‘Perfect’ is how fans describe Breaking Bad ending
Spoiler alert as multi-Emmy winning series reaches its final resolution
Bryan Cranston, left, and Aaron Paul in a scene from Breaking Bad. Photograph: Ursula Coyote/AMC via The New York Times
Fran Padilla, third from left, owner of the home used as Walter White’s house in the TV series Breaking Bad, waits on the sidewalk as fans take photographs in Albuquerque last week. Photograph: Rick Scibelli Jr./The New York Times
Debbie Ball, owner of The Candy Lady, holds rock candy made to resemble the blue meth from the TV show Breaking Bad in Albuquerque. Photograph: Rick Scibelli Jr./The New York Times
A bulletin board at Rebel Donut shows a photograph of actor Dean Norris from Breaking Bad eating the shop’s best-selling doughnut, a legal allusion to the blue meth made famous by the AMC series in Albuquerque. Photograph: Rick Scibelli Jr./The New York Times
The journey of anti-hero Walter White came to a dark end last night when fans of Breaking Bad finally learned the fate of the chemistry teacher turned drug kingpin, as AMC’s cult drug drama concluded after a five-season run.
#Breaking Bad become the hot topic on Twitter yesterday, with the hashtag #GoodbyeBreakingBad trending throughout the day. As Walt’s journey came in an end, the majority of fan reactions were positive, with many calling the ending “perfect.”
“We needed to dot all the Is and cross all the Ts ... we needed a resolution,” Vince Gilligan, creator of Breaking Bad, said in AMC’s post-finale show .
Bryan Cranston who plays Walter White tweeted : “Thank you for sharing this ride with me, without you we never would have lasted”. Aaron Paul who plays Jesse Pinkman tweeted his much used phrase “Let’s do this bitch!!! Get ready everyone for some madness”.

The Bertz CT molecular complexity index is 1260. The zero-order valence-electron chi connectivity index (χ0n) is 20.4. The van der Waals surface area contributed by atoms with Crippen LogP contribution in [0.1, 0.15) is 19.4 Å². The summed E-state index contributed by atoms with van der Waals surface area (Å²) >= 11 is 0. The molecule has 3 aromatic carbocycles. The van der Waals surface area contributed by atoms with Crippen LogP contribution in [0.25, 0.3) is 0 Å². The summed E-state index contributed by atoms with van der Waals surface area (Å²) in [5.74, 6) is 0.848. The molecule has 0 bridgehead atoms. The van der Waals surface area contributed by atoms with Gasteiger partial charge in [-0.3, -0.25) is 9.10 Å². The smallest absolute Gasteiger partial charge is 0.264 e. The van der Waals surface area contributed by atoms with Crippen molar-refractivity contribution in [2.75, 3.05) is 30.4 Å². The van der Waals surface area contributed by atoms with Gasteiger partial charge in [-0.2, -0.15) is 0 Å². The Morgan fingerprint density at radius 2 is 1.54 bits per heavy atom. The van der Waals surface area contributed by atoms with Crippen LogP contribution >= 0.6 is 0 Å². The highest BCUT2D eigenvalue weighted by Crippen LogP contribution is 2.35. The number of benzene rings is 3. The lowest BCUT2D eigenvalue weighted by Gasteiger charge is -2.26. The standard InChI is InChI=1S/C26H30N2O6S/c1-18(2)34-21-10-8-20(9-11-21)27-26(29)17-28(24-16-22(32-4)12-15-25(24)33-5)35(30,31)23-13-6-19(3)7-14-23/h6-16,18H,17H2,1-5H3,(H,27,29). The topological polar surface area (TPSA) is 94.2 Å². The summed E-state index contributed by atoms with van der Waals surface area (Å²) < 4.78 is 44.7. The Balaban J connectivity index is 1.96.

Emmy-winning Breaking Bad has captured audiences with its gritty plot about Walter White, a cancer-stricken chemistry teacher who turns to cooking methamphetamine with ex-student Jesse Pinkman, in order to make money for his family.
Walt’s chemistry skills allow him to create the purest meth available, which becomes known as “blue sky.” Its popularity in the market leads Walt to eventually becoming a drug kingpin known as Heisenberg.
AMC split the final season of Breaking Bad in two, the first half airing in 2012 and the second in 2013. The second half of the final season, which began in August, saw an average of 5.2 million viewers tuning in to see the conclusion of Walt’s saga, more than double last year’s audience for the show, according to AMC.
Online streaming site Netflix is credited with helping boost viewership for Breaking Bad, giving audiences a chance to binge-watch earlier seasons to quickly catch up. The last episode is now available on Netflix in Ireland.
On Sunday, Paul hosted a viewing party of the final episode at the Hollywood Forever cemetery in Los Angeles. Paul joined cast members including RJ Mitte, who plays Walt Jr, driving onto the stage in the rusty RV that Walt and Jesse first cooked meth in, and emerged wearing yellow Hazmat suits, welcomed by hundreds of excited fans.
“It’s the final night of Breaking Bad. It’s devastating, I know. I can’t thank you enough for coming out,” Paul said, before enthusiastically kicking off the screening of the finale with Jesse’s trademark phrase “Yeah, bitch!”
Fans flock to Albuquerque
In the setting for the show in Albuquerque, New Mexico fan fervour has become routine as an an entire Breaking Bad economy sprang up over the past six years.